How does that feel? "It feels like a unique position to be in, but at the same time it's really scary. Because it's a great responsibility. Because we are not only doing it for us, we're doing it for society," says the one called Squirrel.

Most amazingly of all, perhaps, they've done it with art and rock music. The sledgehammer that they've used to take on the great might of the Russian state? That would be the colourful clothes they dressed up in. The jumping up and down they did. The funny lyrics they wrote. The loud songs they sang. That brilliant, witty, killer name.

The outfits are cartoonish, with bright, primary colours, but the masks aren't just there to shield their faces from recognition – their anonymity is both symbolic and integral to their entire artistic vision. They all have nicknames which, they say, they swap at random: Sparrow, who is 22, Balaclava, who is by some way the eldest at 33, and Squirrel, who is just 20 years old.

"It means that really everybody can be Pussy Riot… we just show people what the people can do," says Sparrow.

"We show the brutal and cruel side of the government," says Squirrel. "We don't do something illegal. It's not illegal, singing and saying what you think."

Sparrow is painfully shy and self-conscious at first. She is worried, especially that her English isn't good enough – that she won't be able to express herself properly – and she explains how she feels when she puts on the balaclava.

"When I'm in a mask I feel a little bit like a superhero and maybe feel more power. I feel really brave, I believe that I can do everything and I believe that I can change the situation."

Balaclava interrupts. "I disagree. We are not superwomen – we are pretty ordinary women and our goal is that all women in Russia can become like this without masks."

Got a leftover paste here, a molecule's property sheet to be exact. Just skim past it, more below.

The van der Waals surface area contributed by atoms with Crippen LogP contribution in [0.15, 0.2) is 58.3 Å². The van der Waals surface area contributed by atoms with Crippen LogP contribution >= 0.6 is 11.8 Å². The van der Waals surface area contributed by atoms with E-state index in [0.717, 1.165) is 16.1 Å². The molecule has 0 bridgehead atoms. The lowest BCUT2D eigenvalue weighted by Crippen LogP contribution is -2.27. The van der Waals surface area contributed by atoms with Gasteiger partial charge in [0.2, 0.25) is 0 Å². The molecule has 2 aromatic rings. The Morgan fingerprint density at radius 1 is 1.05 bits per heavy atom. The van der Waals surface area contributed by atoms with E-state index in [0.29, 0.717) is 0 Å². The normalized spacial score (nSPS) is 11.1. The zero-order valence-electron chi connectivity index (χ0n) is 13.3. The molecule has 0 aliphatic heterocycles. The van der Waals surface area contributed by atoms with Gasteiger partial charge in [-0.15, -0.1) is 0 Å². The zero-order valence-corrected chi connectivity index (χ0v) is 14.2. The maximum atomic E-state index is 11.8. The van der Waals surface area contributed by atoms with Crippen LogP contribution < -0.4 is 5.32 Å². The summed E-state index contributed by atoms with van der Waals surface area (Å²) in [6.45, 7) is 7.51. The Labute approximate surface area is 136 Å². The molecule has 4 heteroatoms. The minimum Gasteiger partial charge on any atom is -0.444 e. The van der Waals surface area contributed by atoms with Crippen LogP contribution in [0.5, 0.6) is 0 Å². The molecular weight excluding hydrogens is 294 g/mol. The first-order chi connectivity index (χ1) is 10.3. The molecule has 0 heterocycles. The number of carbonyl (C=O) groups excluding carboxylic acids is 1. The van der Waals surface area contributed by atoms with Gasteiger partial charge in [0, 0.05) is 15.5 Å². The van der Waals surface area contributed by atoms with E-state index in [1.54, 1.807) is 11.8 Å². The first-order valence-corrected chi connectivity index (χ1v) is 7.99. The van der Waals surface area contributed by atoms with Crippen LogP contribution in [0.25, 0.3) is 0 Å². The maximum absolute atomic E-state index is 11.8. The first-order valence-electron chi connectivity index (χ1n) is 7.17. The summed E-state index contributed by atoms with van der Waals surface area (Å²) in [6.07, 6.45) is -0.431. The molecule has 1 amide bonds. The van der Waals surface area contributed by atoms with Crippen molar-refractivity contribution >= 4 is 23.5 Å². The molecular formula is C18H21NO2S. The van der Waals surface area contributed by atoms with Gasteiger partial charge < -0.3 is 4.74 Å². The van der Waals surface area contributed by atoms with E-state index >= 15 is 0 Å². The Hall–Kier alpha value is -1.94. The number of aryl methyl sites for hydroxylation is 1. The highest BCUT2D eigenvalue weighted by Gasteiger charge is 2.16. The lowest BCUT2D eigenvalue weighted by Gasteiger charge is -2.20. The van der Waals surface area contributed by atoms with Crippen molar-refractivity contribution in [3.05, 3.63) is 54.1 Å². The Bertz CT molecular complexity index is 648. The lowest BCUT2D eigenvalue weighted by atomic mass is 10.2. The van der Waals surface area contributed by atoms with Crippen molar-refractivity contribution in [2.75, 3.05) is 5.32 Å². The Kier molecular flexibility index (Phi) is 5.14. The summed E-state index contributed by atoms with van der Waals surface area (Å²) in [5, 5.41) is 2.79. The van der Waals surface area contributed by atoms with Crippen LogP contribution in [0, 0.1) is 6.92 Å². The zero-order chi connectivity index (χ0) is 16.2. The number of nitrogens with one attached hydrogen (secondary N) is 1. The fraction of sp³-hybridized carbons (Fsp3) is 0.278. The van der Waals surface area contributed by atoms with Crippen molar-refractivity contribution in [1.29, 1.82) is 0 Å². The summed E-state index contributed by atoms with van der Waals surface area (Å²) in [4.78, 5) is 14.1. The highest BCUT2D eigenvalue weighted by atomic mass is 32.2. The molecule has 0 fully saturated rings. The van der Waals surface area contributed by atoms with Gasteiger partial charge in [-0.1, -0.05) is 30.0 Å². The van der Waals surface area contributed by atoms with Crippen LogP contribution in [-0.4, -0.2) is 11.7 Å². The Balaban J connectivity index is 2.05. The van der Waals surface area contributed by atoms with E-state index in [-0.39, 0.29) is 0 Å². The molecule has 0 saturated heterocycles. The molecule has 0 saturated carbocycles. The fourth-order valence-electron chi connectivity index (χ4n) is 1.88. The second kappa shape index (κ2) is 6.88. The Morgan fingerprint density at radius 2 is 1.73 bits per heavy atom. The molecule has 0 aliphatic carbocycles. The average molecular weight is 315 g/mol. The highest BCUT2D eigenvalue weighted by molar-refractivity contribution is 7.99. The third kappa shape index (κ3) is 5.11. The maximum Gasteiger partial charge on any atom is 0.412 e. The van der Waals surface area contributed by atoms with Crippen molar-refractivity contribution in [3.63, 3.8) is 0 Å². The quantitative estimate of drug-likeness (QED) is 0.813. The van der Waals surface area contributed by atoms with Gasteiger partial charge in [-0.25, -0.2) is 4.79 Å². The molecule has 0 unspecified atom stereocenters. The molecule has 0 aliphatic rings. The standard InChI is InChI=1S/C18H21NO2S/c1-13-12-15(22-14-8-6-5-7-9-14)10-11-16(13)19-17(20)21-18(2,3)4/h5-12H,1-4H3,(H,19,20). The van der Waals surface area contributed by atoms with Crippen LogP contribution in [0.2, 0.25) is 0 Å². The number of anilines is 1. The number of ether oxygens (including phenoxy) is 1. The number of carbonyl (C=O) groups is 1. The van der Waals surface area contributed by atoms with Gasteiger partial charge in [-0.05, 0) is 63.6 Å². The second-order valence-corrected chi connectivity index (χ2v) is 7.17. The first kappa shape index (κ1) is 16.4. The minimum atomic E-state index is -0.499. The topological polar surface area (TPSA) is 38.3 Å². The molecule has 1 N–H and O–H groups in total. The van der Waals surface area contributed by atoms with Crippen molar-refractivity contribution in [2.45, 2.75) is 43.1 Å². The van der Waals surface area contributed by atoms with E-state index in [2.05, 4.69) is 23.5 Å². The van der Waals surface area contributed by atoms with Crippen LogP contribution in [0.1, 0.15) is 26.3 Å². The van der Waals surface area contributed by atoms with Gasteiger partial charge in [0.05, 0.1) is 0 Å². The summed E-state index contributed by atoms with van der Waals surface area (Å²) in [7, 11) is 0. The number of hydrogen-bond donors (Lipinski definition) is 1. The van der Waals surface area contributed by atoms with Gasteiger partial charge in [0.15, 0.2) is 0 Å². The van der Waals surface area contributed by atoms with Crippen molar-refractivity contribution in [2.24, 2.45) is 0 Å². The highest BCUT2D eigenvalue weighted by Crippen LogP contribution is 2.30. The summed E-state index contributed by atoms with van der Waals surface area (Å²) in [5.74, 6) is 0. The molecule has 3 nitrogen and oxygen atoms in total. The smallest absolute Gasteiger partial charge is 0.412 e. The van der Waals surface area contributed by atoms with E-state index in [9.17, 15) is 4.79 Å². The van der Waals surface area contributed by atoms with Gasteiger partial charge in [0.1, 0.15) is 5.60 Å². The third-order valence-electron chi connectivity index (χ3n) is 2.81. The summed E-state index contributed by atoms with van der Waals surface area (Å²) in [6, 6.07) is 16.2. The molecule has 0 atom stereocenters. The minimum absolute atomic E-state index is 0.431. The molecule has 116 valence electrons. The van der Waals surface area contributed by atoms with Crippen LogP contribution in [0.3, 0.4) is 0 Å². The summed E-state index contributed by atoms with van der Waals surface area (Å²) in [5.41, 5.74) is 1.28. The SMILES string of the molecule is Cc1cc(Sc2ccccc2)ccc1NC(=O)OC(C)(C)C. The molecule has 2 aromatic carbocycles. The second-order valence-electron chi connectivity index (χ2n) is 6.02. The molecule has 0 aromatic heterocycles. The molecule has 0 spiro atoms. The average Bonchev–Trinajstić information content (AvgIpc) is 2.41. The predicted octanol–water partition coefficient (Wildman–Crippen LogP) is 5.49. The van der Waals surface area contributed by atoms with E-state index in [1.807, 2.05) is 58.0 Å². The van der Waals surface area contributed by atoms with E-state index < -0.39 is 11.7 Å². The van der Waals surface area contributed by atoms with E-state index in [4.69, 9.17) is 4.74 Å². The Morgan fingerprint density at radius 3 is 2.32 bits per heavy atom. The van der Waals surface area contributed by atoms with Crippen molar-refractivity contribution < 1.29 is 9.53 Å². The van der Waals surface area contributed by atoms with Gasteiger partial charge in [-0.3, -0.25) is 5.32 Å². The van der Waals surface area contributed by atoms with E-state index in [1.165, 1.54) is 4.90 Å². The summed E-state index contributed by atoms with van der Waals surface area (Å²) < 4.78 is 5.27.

The film battery goes at that moment. And as Khristina Narizhnaya, the Moscow-based journalist who's filming the interview, changes the battery, they collapse theatrically on the floor, laughing and breathing heavy sighs of relief. "It's so strange," says Sparrow. "Seeing Pussy Riot in the papers, and on the news and the internet. You have friends saying, 'Did you see the last action?' And you have to say, 'Yes I saw it on TV'."

Do your parents know?

"No!" says Squirrel. "My dad would kill me!"

The details are so brilliant. Do you get a call, I ask, when you're out shopping and you have to dash home and put on your balaclava?

"No," says Sparrow. "It's like Batman: you always have it with you, just in case."

Just before I went to meet Pussy Riot, I'd been listening to an interview I'd do

It's an anxious time, he was saying. "I cannot think about anything else. I am literally thinking about it all the time. It's interesting that in a country that is so full of horrible things – bad and unjust and unfair things – the symbolism of this really stands out.

Russian radical feminist group Pussy Riot stage a protest against Vladimir Putin’s policies at Moscow’s Red Square last January. Photograph: Denis Sinyakov/Reuters
Russian radical feminist group Pussy Riot stage a protest against Vladimir Putin’s
policies at Moscow’s Red Square last January. Photograph: Denis Sinyakov/Reuters

"Because they are so young. Because they have children. Because what they have done is so unimportant and silly and has all of a sudden become so huge because of this disproportionate reaction. Because it touches so strangely on so many things, and this is where it becomes an event of almost historic proportions. It touches everything: the church and the state, believers and non-believers, the judge and the tsar, and this Russian thing that never ever ends."